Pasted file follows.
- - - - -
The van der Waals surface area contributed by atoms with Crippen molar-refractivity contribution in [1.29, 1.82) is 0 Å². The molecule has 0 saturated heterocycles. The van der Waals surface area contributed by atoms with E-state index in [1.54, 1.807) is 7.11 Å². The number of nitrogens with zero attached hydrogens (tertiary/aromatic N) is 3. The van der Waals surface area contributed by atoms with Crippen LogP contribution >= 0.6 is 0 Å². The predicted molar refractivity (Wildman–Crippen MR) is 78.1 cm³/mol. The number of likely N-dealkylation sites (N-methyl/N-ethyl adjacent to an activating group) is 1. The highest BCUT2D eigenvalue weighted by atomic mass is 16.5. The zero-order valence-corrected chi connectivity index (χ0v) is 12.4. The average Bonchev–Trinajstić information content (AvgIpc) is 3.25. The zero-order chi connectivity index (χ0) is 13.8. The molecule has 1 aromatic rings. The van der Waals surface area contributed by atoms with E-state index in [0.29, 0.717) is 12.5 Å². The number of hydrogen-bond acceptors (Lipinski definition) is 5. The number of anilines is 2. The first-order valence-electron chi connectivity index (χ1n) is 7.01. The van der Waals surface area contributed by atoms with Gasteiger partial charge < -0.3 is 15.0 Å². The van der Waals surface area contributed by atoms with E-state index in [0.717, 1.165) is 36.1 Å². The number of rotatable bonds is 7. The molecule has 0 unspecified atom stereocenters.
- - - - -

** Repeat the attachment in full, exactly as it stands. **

The van der Waals surface area contributed by atoms with Crippen molar-refractivity contribution in [1.29, 1.82) is 0 Å². The molecule has 0 saturated heterocycles. The van der Waals surface area contributed by atoms with E-state index in [1.54, 1.807) is 7.11 Å². The number of nitrogens with zero attached hydrogens (tertiary/aromatic N) is 3. The van der Waals surface area contributed by atoms with Crippen LogP contribution >= 0.6 is 0 Å². The predicted molar refractivity (Wildman–Crippen MR) is 78.1 cm³/mol. The number of likely N-dealkylation sites (N-methyl/N-ethyl adjacent to an activating group) is 1. The highest BCUT2D eigenvalue weighted by atomic mass is 16.5. The zero-order valence-corrected chi connectivity index (χ0v) is 12.4. The average Bonchev–Trinajstić information content (AvgIpc) is 3.25. The zero-order chi connectivity index (χ0) is 13.8. The molecule has 1 aromatic rings. The van der Waals surface area contributed by atoms with E-state index in [0.29, 0.717) is 12.5 Å². The number of hydrogen-bond acceptors (Lipinski definition) is 5. The number of anilines is 2. The first-order valence-electron chi connectivity index (χ1n) is 7.01. The van der Waals surface area contributed by atoms with Gasteiger partial charge < -0.3 is 15.0 Å². The van der Waals surface area contributed by atoms with E-state index in [0.717, 1.165) is 36.1 Å². The number of rotatable bonds is 7. The molecule has 0 unspecified atom stereocenters.